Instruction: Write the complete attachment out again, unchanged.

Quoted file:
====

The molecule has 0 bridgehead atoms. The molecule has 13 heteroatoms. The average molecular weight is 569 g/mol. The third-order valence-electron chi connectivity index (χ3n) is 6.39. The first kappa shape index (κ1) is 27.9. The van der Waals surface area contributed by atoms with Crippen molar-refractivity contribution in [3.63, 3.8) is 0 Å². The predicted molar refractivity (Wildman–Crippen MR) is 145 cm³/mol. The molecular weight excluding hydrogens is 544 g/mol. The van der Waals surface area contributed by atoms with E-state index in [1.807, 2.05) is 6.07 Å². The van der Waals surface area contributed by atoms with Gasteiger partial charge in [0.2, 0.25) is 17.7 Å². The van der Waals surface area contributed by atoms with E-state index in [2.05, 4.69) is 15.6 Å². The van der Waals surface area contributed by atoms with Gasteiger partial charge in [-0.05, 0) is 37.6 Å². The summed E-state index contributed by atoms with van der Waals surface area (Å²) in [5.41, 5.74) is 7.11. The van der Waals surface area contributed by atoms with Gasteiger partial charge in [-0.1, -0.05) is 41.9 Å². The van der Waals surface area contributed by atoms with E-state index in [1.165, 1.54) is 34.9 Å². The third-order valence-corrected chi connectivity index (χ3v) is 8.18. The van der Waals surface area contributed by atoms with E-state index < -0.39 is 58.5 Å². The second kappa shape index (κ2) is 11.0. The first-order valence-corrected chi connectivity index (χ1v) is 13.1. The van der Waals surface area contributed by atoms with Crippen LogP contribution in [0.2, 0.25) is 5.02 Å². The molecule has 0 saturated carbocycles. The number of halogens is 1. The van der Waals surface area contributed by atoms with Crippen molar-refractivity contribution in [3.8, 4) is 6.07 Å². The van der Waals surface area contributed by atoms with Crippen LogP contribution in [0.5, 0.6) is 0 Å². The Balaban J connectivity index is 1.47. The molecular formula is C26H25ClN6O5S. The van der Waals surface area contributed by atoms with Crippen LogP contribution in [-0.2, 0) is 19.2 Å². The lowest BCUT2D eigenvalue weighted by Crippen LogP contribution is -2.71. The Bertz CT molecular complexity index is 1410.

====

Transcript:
The molecule has 0 bridgehead atoms. The molecule has 13 heteroatoms. The average molecular weight is 569 g/mol. The third-order valence-electron chi connectivity index (χ3n) is 6.39. The first kappa shape index (κ1) is 27.9. The van der Waals surface area contributed by atoms with Crippen molar-refractivity contribution in [3.63, 3.8) is 0 Å². The predicted molar refractivity (Wildman–Crippen MR) is 145 cm³/mol. The molecular weight excluding hydrogens is 544 g/mol. The van der Waals surface area contributed by atoms with E-state index in [1.807, 2.05) is 6.07 Å². The van der Waals surface area contributed by atoms with Gasteiger partial charge in [0.2, 0.25) is 17.7 Å². The van der Waals surface area contributed by atoms with E-state index in [2.05, 4.69) is 15.6 Å². The van der Waals surface area contributed by atoms with Gasteiger partial charge in [-0.05, 0) is 37.6 Å². The summed E-state index contributed by atoms with van der Waals surface area (Å²) in [5.41, 5.74) is 7.11. The van der Waals surface area contributed by atoms with Gasteiger partial charge in [-0.1, -0.05) is 41.9 Å². The van der Waals surface area contributed by atoms with E-state index in [1.165, 1.54) is 34.9 Å². The third-order valence-corrected chi connectivity index (χ3v) is 8.18. The van der Waals surface area contributed by atoms with E-state index < -0.39 is 58.5 Å². The second kappa shape index (κ2) is 11.0. The first-order valence-corrected chi connectivity index (χ1v) is 13.1. The van der Waals surface area contributed by atoms with Crippen LogP contribution in [0.2, 0.25) is 5.02 Å². The molecule has 0 saturated carbocycles. The number of halogens is 1. The van der Waals surface area contributed by atoms with Crippen molar-refractivity contribution in [3.8, 4) is 6.07 Å². The van der Waals surface area contributed by atoms with Crippen LogP contribution in [0.5, 0.6) is 0 Å². The Balaban J connectivity index is 1.47. The molecular formula is C26H25ClN6O5S. The van der Waals surface area contributed by atoms with Crippen LogP contribution in [-0.2, 0) is 19.2 Å². The lowest BCUT2D eigenvalue weighted by Crippen LogP contribution is -2.71. The Bertz CT molecular complexity index is 1410.